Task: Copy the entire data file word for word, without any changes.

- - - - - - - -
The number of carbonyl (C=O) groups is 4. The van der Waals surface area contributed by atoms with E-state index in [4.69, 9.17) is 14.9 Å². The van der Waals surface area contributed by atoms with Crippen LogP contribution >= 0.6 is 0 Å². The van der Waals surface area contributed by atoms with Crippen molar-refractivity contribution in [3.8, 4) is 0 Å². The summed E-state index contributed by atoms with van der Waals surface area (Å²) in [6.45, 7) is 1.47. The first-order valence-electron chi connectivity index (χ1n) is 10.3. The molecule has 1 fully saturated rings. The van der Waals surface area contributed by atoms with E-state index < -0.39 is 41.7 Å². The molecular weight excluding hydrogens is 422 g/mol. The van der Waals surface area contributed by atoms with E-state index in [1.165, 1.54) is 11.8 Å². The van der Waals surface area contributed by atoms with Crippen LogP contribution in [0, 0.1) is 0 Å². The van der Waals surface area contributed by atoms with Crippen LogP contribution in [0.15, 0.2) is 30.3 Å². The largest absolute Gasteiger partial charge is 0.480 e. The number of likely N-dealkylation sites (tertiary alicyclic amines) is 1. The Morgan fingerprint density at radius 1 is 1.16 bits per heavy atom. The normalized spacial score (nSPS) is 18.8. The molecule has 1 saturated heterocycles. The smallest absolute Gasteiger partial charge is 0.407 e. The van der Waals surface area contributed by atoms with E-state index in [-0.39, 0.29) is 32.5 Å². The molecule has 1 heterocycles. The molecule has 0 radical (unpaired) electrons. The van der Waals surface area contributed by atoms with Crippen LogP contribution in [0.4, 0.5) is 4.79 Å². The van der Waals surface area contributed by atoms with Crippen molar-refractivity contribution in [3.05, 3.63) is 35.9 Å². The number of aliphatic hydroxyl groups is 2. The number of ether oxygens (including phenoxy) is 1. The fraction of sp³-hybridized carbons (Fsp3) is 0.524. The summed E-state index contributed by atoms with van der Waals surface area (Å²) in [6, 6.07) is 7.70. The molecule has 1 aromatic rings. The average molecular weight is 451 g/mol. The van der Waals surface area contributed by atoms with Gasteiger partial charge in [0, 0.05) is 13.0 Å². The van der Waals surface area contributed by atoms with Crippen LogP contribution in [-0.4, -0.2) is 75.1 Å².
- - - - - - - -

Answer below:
The number of carbonyl (C=O) groups is 4. The van der Waals surface area contributed by atoms with E-state index in [4.69, 9.17) is 14.9 Å². The van der Waals surface area contributed by atoms with Crippen LogP contribution >= 0.6 is 0 Å². The van der Waals surface area contributed by atoms with Crippen molar-refractivity contribution in [3.8, 4) is 0 Å². The summed E-state index contributed by atoms with van der Waals surface area (Å²) in [6.45, 7) is 1.47. The first-order valence-electron chi connectivity index (χ1n) is 10.3. The molecule has 1 fully saturated rings. The van der Waals surface area contributed by atoms with E-state index < -0.39 is 41.7 Å². The molecular weight excluding hydrogens is 422 g/mol. The van der Waals surface area contributed by atoms with E-state index in [1.165, 1.54) is 11.8 Å². The van der Waals surface area contributed by atoms with Crippen LogP contribution in [0, 0.1) is 0 Å². The van der Waals surface area contributed by atoms with Crippen LogP contribution in [0.15, 0.2) is 30.3 Å². The largest absolute Gasteiger partial charge is 0.480 e. The number of likely N-dealkylation sites (tertiary alicyclic amines) is 1. The Morgan fingerprint density at radius 1 is 1.16 bits per heavy atom. The normalized spacial score (nSPS) is 18.8. The molecule has 1 saturated heterocycles. The smallest absolute Gasteiger partial charge is 0.407 e. The van der Waals surface area contributed by atoms with E-state index in [-0.39, 0.29) is 32.5 Å². The molecule has 1 heterocycles. The molecule has 0 radical (unpaired) electrons. The van der Waals surface area contributed by atoms with Crippen LogP contribution in [0.4, 0.5) is 4.79 Å². The van der Waals surface area contributed by atoms with Crippen molar-refractivity contribution in [3.05, 3.63) is 35.9 Å². The number of aliphatic hydroxyl groups is 2. The number of ether oxygens (including phenoxy) is 1. The fraction of sp³-hybridized carbons (Fsp3) is 0.524. The summed E-state index contributed by atoms with van der Waals surface area (Å²) in [6, 6.07) is 7.70. The molecule has 1 aromatic rings. The average molecular weight is 451 g/mol. The van der Waals surface area contributed by atoms with Gasteiger partial charge in [0, 0.05) is 13.0 Å². The van der Waals surface area contributed by atoms with Crippen LogP contribution in [-0.4, -0.2) is 75.1 Å².